Oh wait, yes it is! See, I can easily accept wiping down fingerprints, especially when I’m unaware that the character I’m playing as, the character I’m are supposed to be embodying, has just killed a man. All I would have to do is remind myself that this menial and illegal task is all for the greater good of solving the case. But I cannot accept taking responsibility for Scott’s autonomous actions, those he performed outside of my control or knowledge. Even though I played as him for parts of the game, I myself did not intend to kill anyone, nor did I actually kill anyone (in the game). No matter how much it may be insinuated that I somehow am the Origami Killer, it simply isn’t true. I felt no guilt for Scott Shelby’s actions. I felt betrayed only by Quantic Dream. I lost all sense of immersion. Regardless of how interesting such a plot twist may be in a Heavy Rain movie, it’s absolutely horrible in Heavy Rain, the game.
And this, my friends, brings us to the problem of the Mysterious Protagonist*. It’s a frequently used trope in video games, but one that’s rarely handled with care. Scott Shelby is a problematic Mysterious Protagonist, or MP, to the core; he is a main character, one whom the player directly controls, whose past is not only an integral part of the game’s plot, but is also known, at least in the beginning, only to him. Worse still, even his intentions are hidden from the player for most of the game. At least in other games which feature MPs, their intentions are clearly presented. In the beginning of FFVII, players may not know exactly why Cloud Strife feels the need to stop Sephiroth, but they at least know that that is his goal, and it’s a goal that they can get behind.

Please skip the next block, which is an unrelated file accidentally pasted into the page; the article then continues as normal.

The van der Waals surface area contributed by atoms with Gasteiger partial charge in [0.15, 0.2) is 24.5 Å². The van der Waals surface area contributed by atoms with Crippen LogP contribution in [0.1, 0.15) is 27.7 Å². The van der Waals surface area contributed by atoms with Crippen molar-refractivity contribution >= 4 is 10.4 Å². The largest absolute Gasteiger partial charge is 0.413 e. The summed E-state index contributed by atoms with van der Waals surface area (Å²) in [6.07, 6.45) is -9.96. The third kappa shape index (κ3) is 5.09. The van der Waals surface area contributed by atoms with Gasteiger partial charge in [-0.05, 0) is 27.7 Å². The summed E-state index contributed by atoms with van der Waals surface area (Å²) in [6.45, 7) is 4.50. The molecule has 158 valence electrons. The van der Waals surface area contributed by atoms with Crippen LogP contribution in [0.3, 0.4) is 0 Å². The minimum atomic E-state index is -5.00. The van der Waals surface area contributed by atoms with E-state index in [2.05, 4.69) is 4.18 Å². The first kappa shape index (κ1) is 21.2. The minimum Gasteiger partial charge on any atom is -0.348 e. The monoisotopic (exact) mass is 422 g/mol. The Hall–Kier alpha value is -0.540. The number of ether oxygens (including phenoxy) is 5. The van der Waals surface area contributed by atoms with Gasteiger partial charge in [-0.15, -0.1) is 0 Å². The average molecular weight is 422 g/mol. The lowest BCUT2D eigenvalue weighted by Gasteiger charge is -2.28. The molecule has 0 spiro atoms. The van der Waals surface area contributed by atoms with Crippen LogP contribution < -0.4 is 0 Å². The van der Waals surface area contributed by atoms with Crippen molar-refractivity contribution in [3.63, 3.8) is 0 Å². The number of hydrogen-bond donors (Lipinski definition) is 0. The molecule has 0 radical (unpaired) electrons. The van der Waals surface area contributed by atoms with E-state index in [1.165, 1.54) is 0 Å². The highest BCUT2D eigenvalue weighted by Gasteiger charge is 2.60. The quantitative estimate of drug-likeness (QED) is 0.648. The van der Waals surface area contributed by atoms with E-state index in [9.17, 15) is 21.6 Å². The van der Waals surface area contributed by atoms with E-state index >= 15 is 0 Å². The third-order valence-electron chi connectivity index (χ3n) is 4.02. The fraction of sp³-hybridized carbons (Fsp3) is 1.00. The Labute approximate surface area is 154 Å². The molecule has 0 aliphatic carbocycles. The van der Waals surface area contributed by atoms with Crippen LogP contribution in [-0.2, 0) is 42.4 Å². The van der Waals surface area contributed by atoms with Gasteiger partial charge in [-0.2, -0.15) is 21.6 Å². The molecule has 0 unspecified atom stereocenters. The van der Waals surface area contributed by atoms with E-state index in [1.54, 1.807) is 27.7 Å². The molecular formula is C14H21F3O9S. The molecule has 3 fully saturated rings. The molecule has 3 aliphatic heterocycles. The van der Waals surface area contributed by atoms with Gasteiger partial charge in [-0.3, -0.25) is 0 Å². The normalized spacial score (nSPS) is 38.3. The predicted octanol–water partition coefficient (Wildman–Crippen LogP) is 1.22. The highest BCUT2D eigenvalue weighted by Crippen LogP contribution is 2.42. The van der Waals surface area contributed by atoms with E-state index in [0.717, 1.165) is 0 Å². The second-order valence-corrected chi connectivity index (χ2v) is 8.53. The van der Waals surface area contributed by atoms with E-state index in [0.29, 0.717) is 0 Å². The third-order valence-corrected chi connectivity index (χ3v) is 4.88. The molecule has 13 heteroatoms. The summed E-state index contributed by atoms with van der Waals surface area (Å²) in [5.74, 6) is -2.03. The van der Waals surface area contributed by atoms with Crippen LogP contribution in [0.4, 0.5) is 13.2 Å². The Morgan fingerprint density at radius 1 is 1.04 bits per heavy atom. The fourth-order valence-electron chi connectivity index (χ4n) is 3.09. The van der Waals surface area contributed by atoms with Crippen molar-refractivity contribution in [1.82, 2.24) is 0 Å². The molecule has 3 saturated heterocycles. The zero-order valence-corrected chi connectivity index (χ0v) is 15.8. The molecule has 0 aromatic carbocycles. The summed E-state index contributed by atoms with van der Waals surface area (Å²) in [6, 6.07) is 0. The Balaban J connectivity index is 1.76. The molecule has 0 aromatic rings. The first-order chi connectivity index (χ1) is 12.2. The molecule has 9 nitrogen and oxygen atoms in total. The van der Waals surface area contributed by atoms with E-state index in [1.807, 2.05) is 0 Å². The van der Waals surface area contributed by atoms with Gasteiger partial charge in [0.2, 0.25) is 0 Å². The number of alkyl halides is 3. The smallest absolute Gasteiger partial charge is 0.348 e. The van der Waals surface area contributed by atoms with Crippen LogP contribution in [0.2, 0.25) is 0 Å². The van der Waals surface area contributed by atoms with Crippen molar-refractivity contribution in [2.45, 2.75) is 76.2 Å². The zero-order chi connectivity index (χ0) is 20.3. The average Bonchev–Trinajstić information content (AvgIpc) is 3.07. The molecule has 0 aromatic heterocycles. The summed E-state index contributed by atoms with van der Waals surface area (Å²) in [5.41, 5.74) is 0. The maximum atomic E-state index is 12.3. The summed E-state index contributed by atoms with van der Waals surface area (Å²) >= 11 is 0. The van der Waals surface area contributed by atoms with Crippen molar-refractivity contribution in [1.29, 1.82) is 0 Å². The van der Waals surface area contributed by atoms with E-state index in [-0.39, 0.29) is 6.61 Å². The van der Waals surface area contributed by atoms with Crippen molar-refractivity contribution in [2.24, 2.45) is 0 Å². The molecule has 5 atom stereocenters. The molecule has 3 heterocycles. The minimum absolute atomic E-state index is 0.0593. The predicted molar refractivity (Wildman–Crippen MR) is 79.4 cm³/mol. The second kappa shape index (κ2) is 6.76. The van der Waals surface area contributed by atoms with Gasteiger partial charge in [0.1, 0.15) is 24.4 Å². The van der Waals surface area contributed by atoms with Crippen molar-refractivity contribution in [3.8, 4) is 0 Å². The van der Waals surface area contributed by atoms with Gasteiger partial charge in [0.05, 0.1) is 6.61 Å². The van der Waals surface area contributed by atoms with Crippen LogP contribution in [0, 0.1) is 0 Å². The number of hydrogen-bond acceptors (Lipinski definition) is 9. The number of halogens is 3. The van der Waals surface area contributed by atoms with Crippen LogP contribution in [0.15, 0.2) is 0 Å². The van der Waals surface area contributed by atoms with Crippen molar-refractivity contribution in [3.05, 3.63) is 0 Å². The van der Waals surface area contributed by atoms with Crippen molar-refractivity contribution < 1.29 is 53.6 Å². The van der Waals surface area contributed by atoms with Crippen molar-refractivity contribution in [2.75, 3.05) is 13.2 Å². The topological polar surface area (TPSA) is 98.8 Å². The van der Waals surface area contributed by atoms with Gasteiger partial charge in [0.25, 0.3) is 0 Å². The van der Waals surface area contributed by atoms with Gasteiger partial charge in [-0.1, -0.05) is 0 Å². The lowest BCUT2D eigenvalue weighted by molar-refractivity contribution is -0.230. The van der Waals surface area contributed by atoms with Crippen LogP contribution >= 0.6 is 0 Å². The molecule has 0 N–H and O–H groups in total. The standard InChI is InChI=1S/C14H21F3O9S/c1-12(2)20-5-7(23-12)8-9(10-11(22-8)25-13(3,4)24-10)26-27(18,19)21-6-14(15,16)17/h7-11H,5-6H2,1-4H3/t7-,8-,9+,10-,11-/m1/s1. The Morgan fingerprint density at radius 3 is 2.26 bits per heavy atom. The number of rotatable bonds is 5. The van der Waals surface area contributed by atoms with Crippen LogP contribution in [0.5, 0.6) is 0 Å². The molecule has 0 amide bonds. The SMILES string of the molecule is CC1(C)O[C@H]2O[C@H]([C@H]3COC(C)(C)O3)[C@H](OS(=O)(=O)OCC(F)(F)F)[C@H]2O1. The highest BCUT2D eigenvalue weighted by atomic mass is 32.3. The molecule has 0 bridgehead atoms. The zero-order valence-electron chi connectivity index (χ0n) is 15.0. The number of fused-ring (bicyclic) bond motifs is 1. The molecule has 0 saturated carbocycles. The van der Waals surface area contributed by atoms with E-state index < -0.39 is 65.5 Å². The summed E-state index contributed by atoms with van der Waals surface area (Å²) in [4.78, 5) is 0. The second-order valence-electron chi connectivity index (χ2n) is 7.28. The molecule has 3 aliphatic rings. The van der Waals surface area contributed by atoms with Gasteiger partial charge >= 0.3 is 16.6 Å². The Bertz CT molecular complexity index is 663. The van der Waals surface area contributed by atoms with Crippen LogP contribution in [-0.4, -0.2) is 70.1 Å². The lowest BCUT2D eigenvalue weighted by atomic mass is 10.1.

This isn’t to say that MPs are always problematic, however.Take Daniel, the protagonist from Amnesia: the Dark Descent. He is also a prime example of an MP, one that even suffers from another classic video game protagonist ailment: amnesia (go figure, right? On a side note, for a more in-depth analysis of the treatment of amnesia in video games, check out the Extra Credits on it here: http://www.escapistmagazine.com/videos/view/extra-credits/2681-Amnesia-and-Story-Structure). At the start of the game, Daniel wakes up in a castle, disoriented and confused. After a quick search, he finds a note left on a desk addressed to him from his past self, explaining briefly what has happened to him and what he must do: enter the inner sanctum and kill the man inside, all while avoiding the “shadow” that is tracking him. Right from the get-go, both the player’s intentions and Daniel’s are identical: both want to perform the task given to them by Past Daniel, both want to find out why Past Daniel would ever decide to wipe his own memory, and both want to not die. There is absolutely no conflict of interest.